Accessing system functions in Java via JNI

In the last article I took the first steps with Java on the RevPi. Currently, however, we do not yet have access to the extension modules. For this we need access to system functions. Since Java is designed to be fundamentally platform-independent, Java (to my knowledge) does not provide any direct possibility to access Linux system functions. Java does, however, offer an interface for system-related programming, the so-called Java Native Interface or JNI.

Originally, I would have liked to use a ready-made library for accessing the Linux system functions. Interestingly, the web did not offer much in this regard. I would have guessed that there are countless use cases for this. Very likely I lack some knowledge in this context and was simply looking for the wrong thing.

A test program

Now comes the interesting part. But before I implement piControlIf right away, I’ll start with a test program. It’s been years since my last attempts with JNI.

package jnitest;

public class JniTest {
    public native void helloWorld();

    public static void main(String[] args) {
        JniTest jniTest = new JniTest();   

Before we can execute the program, we must first include the C code. To do this, the Java compiler creates a corresponding header file with

javac -h . <files>

If necessary, the complete path must be specified instead of just javac if the path is not stored. In my case it looks like this:

"c:\Program Files\Java\jdk-15.0.1\bin\javac" -h .

Issues with the tool

Now things are going to get messy again, because another gap appears, caused by the not yet finished transfer of Netbeans to Apache. I installed a new Netbeans. Netbeans comes with rudiemntary C-support by default. The old C/C++ plug-in is no longer available for the current Netbeans version. Actually, however, old plug-ins should still be able to be installed. For some reason, however, the old plugin would not install.

After a long search, it looks as the fault was not so much with Netbeans as with Java. So back to the old Java version. To do this, simply change the relevant lines in C:\Program Files\NetBeans-12.1\netbeans\etc\netbeans.conf. It is best you just copy the line and comment out the original line:

#netbeans_jdkhome="C:\Program Files\Java\jdk-15.0.1"
netbeans_jdkhome="C:\Program Files\Java\jdk-14.0.1"

And lo and behold, the plugin installs without complaining. Exit Netbeans and write again the current version into netbeans.conf.

netbeans_jdkhome="C:\Program Files\Java\jdk-15.0.1"
#netbeans_jdkhome="C:\Program Files\Java\jdk-14.0.1"

The matching dynamic library in C++

Create a new C++ project JniTestJava for a dynamic library. Create jnitest_JniTest.cpp and move the created header file from the Java project into the C++ project. Simply move the file to the appropriate project directory.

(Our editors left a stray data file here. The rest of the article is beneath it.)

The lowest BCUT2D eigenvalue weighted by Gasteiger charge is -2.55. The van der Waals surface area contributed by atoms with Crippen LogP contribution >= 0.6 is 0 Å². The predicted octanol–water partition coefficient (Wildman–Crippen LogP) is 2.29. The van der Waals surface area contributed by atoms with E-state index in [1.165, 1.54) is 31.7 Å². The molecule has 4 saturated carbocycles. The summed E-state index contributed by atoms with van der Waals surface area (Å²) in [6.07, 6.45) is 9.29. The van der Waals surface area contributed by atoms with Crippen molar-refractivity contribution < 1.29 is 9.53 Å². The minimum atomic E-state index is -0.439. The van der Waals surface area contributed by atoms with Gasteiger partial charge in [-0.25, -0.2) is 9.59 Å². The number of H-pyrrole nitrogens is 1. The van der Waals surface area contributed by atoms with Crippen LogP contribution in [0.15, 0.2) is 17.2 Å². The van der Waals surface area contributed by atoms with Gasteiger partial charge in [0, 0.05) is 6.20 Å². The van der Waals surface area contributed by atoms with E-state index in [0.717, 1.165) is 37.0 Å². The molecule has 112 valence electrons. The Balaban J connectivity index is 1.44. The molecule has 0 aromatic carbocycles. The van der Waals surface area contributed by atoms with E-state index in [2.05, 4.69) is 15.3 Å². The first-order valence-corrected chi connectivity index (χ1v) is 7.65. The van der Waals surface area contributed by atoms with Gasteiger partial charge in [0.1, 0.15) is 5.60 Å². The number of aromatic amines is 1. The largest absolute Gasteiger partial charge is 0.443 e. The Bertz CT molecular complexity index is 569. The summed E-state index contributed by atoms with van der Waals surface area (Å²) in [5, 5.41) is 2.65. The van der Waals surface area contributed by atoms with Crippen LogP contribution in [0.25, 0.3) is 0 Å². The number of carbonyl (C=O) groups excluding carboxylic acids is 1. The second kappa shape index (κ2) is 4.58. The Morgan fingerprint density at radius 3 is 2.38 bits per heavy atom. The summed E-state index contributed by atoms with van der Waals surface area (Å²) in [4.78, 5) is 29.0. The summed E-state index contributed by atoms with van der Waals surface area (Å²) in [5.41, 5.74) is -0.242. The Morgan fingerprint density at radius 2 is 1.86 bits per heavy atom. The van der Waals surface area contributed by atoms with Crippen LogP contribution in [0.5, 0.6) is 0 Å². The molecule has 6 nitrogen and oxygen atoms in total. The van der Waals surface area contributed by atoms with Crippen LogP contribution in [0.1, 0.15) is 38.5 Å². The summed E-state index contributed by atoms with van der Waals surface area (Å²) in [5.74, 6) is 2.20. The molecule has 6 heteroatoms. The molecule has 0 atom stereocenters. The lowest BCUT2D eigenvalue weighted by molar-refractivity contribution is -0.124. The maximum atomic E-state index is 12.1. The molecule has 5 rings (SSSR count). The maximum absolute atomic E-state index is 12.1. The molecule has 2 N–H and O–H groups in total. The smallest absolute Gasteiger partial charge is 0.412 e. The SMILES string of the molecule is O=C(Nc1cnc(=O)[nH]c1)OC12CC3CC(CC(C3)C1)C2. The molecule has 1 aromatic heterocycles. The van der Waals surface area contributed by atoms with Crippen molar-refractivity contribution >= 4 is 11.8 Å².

#include jnitest_JniTest.h

JNIEXPORT void JNICALL Java_jnitest_JniTest_helloWorld(JNIEnv *, jobject) {
    printf("Hello JNI\n");

When you try to create an empty library, you will see the files jni.h and jni_md.h  are missing. With the following lines on the RevPi you will find the missing files.

/usr/find | grep jni.h
/usr/find | grep jni_md.h

Lo and behold, the files exist, only the symlink is missing. So.

sudo -s ln /usr/lib/jvm/jdk-8-oracle-arm32-vfp-hflt/include/jni.h jni.h
sudo -s ln /usr/lib/jvm/jdk-8-oracle-arm32-vfp-hflt/include/linux/jni_md.h jni_md.h

Now you can create the library. The file will be generated. I don’t know if there is a nomenclature for wrapper libraries in the Java world. I thought it appropriate to add Java at the end to make it clear that the .so file is intended for Java (hence the name). Now copy the .so file into the appropriate directory.

When I looked at the RevPi, I was a little surprised why the program did not end up in the directory I was used to from C. As a standard, with Java, Netbeans simply puts the file in /home/pi/NetBeansProjects and not in the long path as with the C/C++ compiler. Makes things easier. However, the directory can be adjusted in the settings of the Java platform.

Provided you are in the directory where the .so file is located, copy the library to the java project folder.

sudo cp /home/pi/NetBeansProjects/JniTest.

Back to the Java program

After I created the .so file, I still have to tell the Java program what the file is called. To do this, I add the following lines to the class JniTest:

static {

We also have to tell Java-VM where to find the .so file. We do this with the argument -Djava.library.path=<path>.  Since we put the file directly into the project directory, <path> is simply “.”. We add that under PropertiesRun VM Options.

I was a bit puzzled by the compiler warning:

warning: [options] bootstrap class path not set in conjunction with -source 8
1 warning

After a short investigation, however, the all-clear was given. The warning only means that although Java8 is compiled, newer libraries are used and the project may not run in a Java8 environment. A closer look reveals that, in contrast to C/C++, the compilation process takes place on the work computer. Only the compiled program is copied to the RevPi and executed there. Of course, Java13 is running on the workstation and not Java8.

The procedure is actually consistent, since the Java code is portable. Let’s see if this will causes trouble in the future with the libraries at some point. According to research, a –release 8 is sufficient to ensure that the compiled program really runs in a Java8 environment. For lack of a use case, I could not try it out yet. If necessary, however, you can always fall back on compiling the program on the RevPi.

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